But it will not have data about whether higher traveller numbers might have contributed to any spread of Covid-19 outside Auckland.
That's because it usually takes a week to 10 days before any changes in settings come through in daily case numbers.
Otago University epidemiologist Professor Michael Baker said it was a calculated risk.
"We might get away with it, we might not."
Baker has been calling for fuller planes and buses as long as people used masks, which was adopted by director general of health Ashley Bloomfield in his advice to Cabinet yesterday.
But Baker also supported a travel ban for hotspots at level 2.5.
"The regional model doesn't really work without it because you are at risk of spreading the virus all around the country - potentially.
"I don't think anywhere in New Zealand should be going to level 1 anytime soon because there's no barrier to potentially having a larger outbreak."
Without a travel ban, he said continued protections were still necessary for the rest of the country.
He and other public health experts have pushed for more nuanced alert levels, including a level 1.5 with mask-wearing in higher risk indoor settings and a 50-person limit on social gatherings.
Health officials believe they have the positive virus cases they know about under control.
"The key issue we're looking at, both in Auckland and outside of Auckland, including in the South Island, is whether there are other cases that have been seeded in the community over the last couple of weeks," Bloomfield told Mediaworks.
As modelling from Hendy's team showed, there was a 20 to 30 percent risk of Covid-19 spreading outside Auckland.
"By around next Monday, our feeling is if there are no further surprises, particularly outside of Auckland, then we've got a high level of confidence there won't be seeded events outside of Auckland," Bloomfield said.
However, Hospitality New Zealand said ongoing restrictions will push some operators to "the brink of collapse".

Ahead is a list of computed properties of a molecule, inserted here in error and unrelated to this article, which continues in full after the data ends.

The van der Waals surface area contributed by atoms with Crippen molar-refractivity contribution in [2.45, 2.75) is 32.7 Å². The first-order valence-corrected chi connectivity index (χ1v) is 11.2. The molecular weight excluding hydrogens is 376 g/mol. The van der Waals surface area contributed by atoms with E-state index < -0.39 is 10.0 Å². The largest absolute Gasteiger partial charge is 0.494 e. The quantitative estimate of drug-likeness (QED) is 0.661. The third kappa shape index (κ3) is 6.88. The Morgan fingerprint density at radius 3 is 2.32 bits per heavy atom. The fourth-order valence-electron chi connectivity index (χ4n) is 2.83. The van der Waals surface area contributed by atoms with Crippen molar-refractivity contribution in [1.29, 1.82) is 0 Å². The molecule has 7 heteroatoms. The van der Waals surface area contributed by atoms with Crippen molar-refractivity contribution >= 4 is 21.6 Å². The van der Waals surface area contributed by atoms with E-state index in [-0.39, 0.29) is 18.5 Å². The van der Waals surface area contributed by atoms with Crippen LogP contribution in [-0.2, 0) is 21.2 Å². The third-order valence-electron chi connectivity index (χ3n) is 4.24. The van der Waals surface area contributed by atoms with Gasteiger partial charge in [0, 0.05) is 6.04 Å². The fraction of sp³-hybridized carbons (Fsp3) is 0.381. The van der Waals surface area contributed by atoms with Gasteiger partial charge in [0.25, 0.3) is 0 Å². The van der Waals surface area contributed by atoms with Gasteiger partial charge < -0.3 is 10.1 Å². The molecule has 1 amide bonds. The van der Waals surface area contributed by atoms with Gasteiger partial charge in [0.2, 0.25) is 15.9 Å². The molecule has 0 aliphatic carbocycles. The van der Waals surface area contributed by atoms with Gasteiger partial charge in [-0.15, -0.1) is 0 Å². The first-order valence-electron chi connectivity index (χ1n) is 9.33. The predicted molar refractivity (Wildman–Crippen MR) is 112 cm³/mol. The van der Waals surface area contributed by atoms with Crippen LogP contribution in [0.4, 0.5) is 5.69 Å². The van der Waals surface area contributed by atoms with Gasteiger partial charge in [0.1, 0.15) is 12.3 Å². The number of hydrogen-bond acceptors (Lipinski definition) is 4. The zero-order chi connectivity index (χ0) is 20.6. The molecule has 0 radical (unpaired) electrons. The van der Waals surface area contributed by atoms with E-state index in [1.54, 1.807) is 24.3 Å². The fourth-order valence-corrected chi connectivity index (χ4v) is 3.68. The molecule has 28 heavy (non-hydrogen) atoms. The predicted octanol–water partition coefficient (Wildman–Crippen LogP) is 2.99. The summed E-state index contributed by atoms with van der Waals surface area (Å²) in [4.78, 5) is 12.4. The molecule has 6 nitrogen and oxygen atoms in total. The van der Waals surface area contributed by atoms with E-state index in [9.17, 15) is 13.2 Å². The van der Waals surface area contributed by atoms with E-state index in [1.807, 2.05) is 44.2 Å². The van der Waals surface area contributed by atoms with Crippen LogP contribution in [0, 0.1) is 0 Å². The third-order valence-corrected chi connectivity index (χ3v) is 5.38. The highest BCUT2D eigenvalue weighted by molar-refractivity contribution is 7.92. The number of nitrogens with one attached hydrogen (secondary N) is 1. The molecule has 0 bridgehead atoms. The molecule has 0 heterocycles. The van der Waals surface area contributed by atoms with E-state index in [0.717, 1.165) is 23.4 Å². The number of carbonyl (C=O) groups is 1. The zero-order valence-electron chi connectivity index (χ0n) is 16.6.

"A silver lining is that the social distancing requirements on public transport has been eased. That will come as a big relief to our hospitality tourism operators," chief executive Julie White said.
Bloomfield told Hosking that he "absolutely" understood the economic impact of ongoing restrictions; he was part of the all-of-Government Covid response team that met daily, and Treasury was part of that meeting.
There was only one new case yesterday, a girl aged between 5 and 9 who was connected to the Auckland cluster and already in isolation.
There were 96 active cases including three people in hospital, two of them in ICU.
Hendy backed Cabinet's decision despite concerns about the 89 close contacts who have been told to stay at home after sharing exercise classes with a Jet Park quarantine nurse at Les Mills in Takapuna.
The nurse's positive test for Covid-19 was reported on Sunday.
The Les Mills classes took place on Wednesday and Thursday last week, meaning any new cases should emerge before Cabinet makes its next alert level decision on Monday.
Hendy said fewer people travelled from Auckland to the South Island than around the North Island, so the risk of spread to the South Island was less - 5 to 10 percent.
NZ First leader Winston Peters, National Party leader Judith Collins and Act leader David Seymour all called for the South Island, which has not had a case in four months, to come out of level 2.
"The director general of health has stated that the Covid-19 outbreak in Auckland is contained," said Peters, who was part of Cabinet's discussions yesterday.
"Additionally, he believes there is a low risk of transmission outside of Auckland."
Peters campaigned in the South Island last week and said people were already in a level 1 mentality.
"Not because they are against the Government's Covid-19 response, but because they have applied their own 'common sense' test to their risk of exposure to the virus."
Ardern said it wasn't unusual for NZ First ministers to take a different view, and Peters' comments were being made in the context of an election campaign.